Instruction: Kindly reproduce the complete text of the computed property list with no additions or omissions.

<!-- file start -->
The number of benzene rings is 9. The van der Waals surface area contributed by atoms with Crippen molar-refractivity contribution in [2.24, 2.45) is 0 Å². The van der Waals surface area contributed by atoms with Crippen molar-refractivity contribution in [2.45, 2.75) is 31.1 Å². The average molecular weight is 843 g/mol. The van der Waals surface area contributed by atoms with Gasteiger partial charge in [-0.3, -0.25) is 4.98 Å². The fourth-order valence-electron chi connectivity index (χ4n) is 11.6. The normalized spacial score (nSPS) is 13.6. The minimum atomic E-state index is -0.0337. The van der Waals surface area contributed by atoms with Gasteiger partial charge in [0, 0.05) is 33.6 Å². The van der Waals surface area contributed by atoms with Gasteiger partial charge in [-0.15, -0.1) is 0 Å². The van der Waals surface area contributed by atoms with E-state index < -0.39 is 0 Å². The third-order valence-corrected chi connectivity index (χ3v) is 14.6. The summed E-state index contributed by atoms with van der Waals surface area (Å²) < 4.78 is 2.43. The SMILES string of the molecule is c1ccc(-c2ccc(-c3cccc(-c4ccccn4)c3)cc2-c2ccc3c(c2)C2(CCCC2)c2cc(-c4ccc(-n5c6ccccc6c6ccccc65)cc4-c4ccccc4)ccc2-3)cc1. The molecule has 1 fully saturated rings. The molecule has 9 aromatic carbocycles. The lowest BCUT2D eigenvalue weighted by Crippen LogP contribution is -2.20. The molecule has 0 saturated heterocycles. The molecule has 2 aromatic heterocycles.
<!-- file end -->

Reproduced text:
The number of benzene rings is 9. The van der Waals surface area contributed by atoms with Crippen molar-refractivity contribution in [2.24, 2.45) is 0 Å². The van der Waals surface area contributed by atoms with Crippen molar-refractivity contribution in [2.45, 2.75) is 31.1 Å². The average molecular weight is 843 g/mol. The van der Waals surface area contributed by atoms with Gasteiger partial charge in [-0.3, -0.25) is 4.98 Å². The fourth-order valence-electron chi connectivity index (χ4n) is 11.6. The normalized spacial score (nSPS) is 13.6. The minimum atomic E-state index is -0.0337. The van der Waals surface area contributed by atoms with Gasteiger partial charge in [0, 0.05) is 33.6 Å². The van der Waals surface area contributed by atoms with Gasteiger partial charge in [-0.15, -0.1) is 0 Å². The van der Waals surface area contributed by atoms with E-state index < -0.39 is 0 Å². The third-order valence-corrected chi connectivity index (χ3v) is 14.6. The summed E-state index contributed by atoms with van der Waals surface area (Å²) < 4.78 is 2.43. The SMILES string of the molecule is c1ccc(-c2ccc(-c3cccc(-c4ccccn4)c3)cc2-c2ccc3c(c2)C2(CCCC2)c2cc(-c4ccc(-n5c6ccccc6c6ccccc65)cc4-c4ccccc4)ccc2-3)cc1. The molecule has 1 fully saturated rings. The molecule has 9 aromatic carbocycles. The lowest BCUT2D eigenvalue weighted by Crippen LogP contribution is -2.20. The molecule has 0 saturated heterocycles. The molecule has 2 aromatic heterocycles.